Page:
There are a number of Manchester United players who came and went under the Louis van Gaal reign without so much making a dent in their careers. To be fair, his appointment into the role following David Moyes’ short stint as manager was a mistake. Nonetheless, the talent that surrounded the Dutchman was considerable.
When he arrived in Manchester in 2015, Memphis Depay was fresh off a monumental season at PSV, where he developed a reputation of being one of the league’s finest young players. Not to mention, he closed his Eredivisie tenure with a 22-goal season.
Memphis’ time at United was scrutinized from the start. As the wearer of the iconic no. 7 shirt, there was immense pressure to revive the esteem of being its owner, something its predecessor Ángel Di María — who spent one forgettable year at Old Trafford before leaving for Paris Saint-Germain — could not accomplish.
Although most of the players who won the last domestic title under Sir Alex were still with the team, an aging squad and a lack of belief in the successor’s tactics saw the entire club suffer. Having played under Louis van Gaal in the 2014 World Cup with some success, perhaps Memphis would have fared better than most of his mates. Unfortunately, he did not.
A mere 18 months into his four-year, £25-30m deal, Memphis was offloaded to French side Lyon, and the esteem that came with being the keeper of the iconic shirt declined in unison with the state of Manchester United Football Club. Desperate to build a team to his liking, José Mourinho sent the alleged “new Cristiano Ronaldo” off with just seven goals to close out his career in the North West. Perhaps United wanted to see some maturity in the Dutch international, as they included a buy back clause in his £16 million transfer deal back in 2017.
There was little talk of United missing Memphis following his January transfer last year, as the addition of Paul Pogba and Romelu Lukaku softened the blow of his exit. However, it’s what the 24 year-old has done at the start of this campaign that has impressed critics and Lyon fans alike. A stunning 2-1 victory at the Etihad in September piqued the attention of those who once disregarded his skill, as Les Gones humbled the Citizens in Champions League play.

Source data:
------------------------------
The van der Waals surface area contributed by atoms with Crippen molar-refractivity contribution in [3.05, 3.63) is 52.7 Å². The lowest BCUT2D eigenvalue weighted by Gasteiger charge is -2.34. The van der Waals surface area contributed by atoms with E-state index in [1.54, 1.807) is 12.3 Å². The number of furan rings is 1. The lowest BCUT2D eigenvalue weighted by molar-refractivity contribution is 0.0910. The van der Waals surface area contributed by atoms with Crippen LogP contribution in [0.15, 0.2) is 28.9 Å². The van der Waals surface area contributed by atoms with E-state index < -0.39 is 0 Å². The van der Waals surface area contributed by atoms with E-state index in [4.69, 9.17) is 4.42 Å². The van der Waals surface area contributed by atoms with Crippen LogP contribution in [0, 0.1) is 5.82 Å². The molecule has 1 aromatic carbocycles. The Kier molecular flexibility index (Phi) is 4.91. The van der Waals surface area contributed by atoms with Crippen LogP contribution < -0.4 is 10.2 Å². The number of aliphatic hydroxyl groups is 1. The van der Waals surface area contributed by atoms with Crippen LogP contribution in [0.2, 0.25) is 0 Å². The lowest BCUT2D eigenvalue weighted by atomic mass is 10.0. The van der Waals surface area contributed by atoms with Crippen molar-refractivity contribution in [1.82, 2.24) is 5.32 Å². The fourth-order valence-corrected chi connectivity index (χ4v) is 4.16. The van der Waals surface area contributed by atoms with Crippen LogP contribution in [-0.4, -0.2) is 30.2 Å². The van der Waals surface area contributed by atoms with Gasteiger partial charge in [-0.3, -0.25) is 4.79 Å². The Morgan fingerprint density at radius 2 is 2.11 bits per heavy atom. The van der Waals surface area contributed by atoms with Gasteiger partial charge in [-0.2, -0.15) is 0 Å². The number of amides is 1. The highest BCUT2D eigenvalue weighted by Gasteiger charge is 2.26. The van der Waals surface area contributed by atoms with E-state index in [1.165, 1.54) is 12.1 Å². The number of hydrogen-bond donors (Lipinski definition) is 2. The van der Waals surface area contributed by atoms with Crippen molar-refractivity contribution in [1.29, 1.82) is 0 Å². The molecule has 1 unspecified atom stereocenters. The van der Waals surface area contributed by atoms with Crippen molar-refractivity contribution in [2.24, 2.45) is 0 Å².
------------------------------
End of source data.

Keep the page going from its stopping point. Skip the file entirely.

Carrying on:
“Manchester is still red,” the winger joked afterwards.
Weeks later, he found the back of the net for the Oranje in the 86th minute in a shock 3-0 victory against Germany, continuing the former world champions dreadful year of international play.
It hasn’t taken long after his move to France for Memphis to regain the form that saw him rated so highly in 2015, beginning with some spright coupled with sensational long passes. From the start, he was awarded more time and freedom to capitalize on his strengths that he gained in England and consequently began to thrive as a result.
In his first full year in France, he bagged a hat-trick against Troyes and a stunning injury-time winner against Paris Saint-Germain. In March, a header in a 3-2 win over Marseille was the start of a run of 10 goals and seven assists in nine league games — closing with a another hat-trick against Nice on the final day of the campaign. Only Edinson Cavani and Florian Thauvin scored more goals in Ligue 1 than Memphis did in 2017-18, and he joined Neymar at the top of the assist table with 13. Even better than all of those accolades? He looked like he was enjoying his football, and his time on the pitch has contributed to his growth as on of Ligue 1’s most versatile players. Not bad for a Manchester United reject.
At 20 years-old, the pressure for him to perform at the level the Premier League requires was too much for him, especially given the fact that many others his age were earning playing time while Memphis sat comfortably on the bench.
He has a certain efficiency in his play currently absent with United’s frontmen. Memphis possesses the ability to draw defenders out of their position, catching them off-guard to dart around and fire directly towards goal. One of the more stunning concerns with the Red Devils as of late is the deficiency in the midfield to create strong chances for the forwards to finish. United are flush with free-kick specialists, but one more wouldn’t hurt.
At 24, Memphis Depay has emerged as the player many clubs set their sights on, and his time at Old Trafford was sorely cut short. At a time when Manchester United’s manager has openly acknowledged that the club is struggling to buy “top, top players,” the Reds should consider a reunion with one of their former recruits.